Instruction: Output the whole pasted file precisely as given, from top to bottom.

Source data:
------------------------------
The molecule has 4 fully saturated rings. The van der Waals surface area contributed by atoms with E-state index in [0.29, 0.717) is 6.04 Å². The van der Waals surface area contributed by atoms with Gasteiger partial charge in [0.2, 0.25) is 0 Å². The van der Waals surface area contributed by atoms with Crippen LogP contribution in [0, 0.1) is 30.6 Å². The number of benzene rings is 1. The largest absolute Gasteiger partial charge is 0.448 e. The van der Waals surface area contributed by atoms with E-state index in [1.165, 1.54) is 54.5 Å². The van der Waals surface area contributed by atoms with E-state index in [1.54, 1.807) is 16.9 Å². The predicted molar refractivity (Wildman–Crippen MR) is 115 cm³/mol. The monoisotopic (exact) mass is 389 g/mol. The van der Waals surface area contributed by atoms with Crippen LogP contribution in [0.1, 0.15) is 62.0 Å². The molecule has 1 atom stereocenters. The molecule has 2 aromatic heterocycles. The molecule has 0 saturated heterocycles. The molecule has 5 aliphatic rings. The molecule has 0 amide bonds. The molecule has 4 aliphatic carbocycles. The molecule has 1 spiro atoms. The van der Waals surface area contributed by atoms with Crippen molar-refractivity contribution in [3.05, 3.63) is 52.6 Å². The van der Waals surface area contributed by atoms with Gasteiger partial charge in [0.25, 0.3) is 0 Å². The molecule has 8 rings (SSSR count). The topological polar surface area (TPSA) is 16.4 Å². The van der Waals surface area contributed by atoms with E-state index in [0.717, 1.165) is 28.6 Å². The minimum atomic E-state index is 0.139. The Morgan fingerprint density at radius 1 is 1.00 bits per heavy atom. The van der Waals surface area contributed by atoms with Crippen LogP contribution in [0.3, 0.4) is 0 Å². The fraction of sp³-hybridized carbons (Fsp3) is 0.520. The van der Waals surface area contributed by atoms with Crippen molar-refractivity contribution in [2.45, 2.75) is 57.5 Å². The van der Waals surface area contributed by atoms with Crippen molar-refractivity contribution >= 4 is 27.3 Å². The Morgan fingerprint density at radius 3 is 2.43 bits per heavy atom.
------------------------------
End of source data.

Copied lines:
The molecule has 4 fully saturated rings. The van der Waals surface area contributed by atoms with E-state index in [0.29, 0.717) is 6.04 Å². The van der Waals surface area contributed by atoms with Gasteiger partial charge in [0.2, 0.25) is 0 Å². The van der Waals surface area contributed by atoms with Crippen LogP contribution in [0, 0.1) is 30.6 Å². The number of benzene rings is 1. The largest absolute Gasteiger partial charge is 0.448 e. The van der Waals surface area contributed by atoms with E-state index in [1.165, 1.54) is 54.5 Å². The van der Waals surface area contributed by atoms with E-state index in [1.54, 1.807) is 16.9 Å². The predicted molar refractivity (Wildman–Crippen MR) is 115 cm³/mol. The monoisotopic (exact) mass is 389 g/mol. The van der Waals surface area contributed by atoms with Crippen LogP contribution in [0.1, 0.15) is 62.0 Å². The molecule has 1 atom stereocenters. The molecule has 2 aromatic heterocycles. The molecule has 0 saturated heterocycles. The molecule has 5 aliphatic rings. The molecule has 0 amide bonds. The molecule has 4 aliphatic carbocycles. The molecule has 1 spiro atoms. The van der Waals surface area contributed by atoms with Crippen molar-refractivity contribution in [3.05, 3.63) is 52.6 Å². The van der Waals surface area contributed by atoms with Gasteiger partial charge in [0.25, 0.3) is 0 Å². The molecule has 8 rings (SSSR count). The topological polar surface area (TPSA) is 16.4 Å². The van der Waals surface area contributed by atoms with E-state index in [0.717, 1.165) is 28.6 Å². The minimum atomic E-state index is 0.139. The Morgan fingerprint density at radius 1 is 1.00 bits per heavy atom. The van der Waals surface area contributed by atoms with Crippen LogP contribution in [0.3, 0.4) is 0 Å². The fraction of sp³-hybridized carbons (Fsp3) is 0.520. The van der Waals surface area contributed by atoms with Crippen molar-refractivity contribution in [2.45, 2.75) is 57.5 Å². The van der Waals surface area contributed by atoms with Crippen molar-refractivity contribution >= 4 is 27.3 Å². The Morgan fingerprint density at radius 3 is 2.43 bits per heavy atom.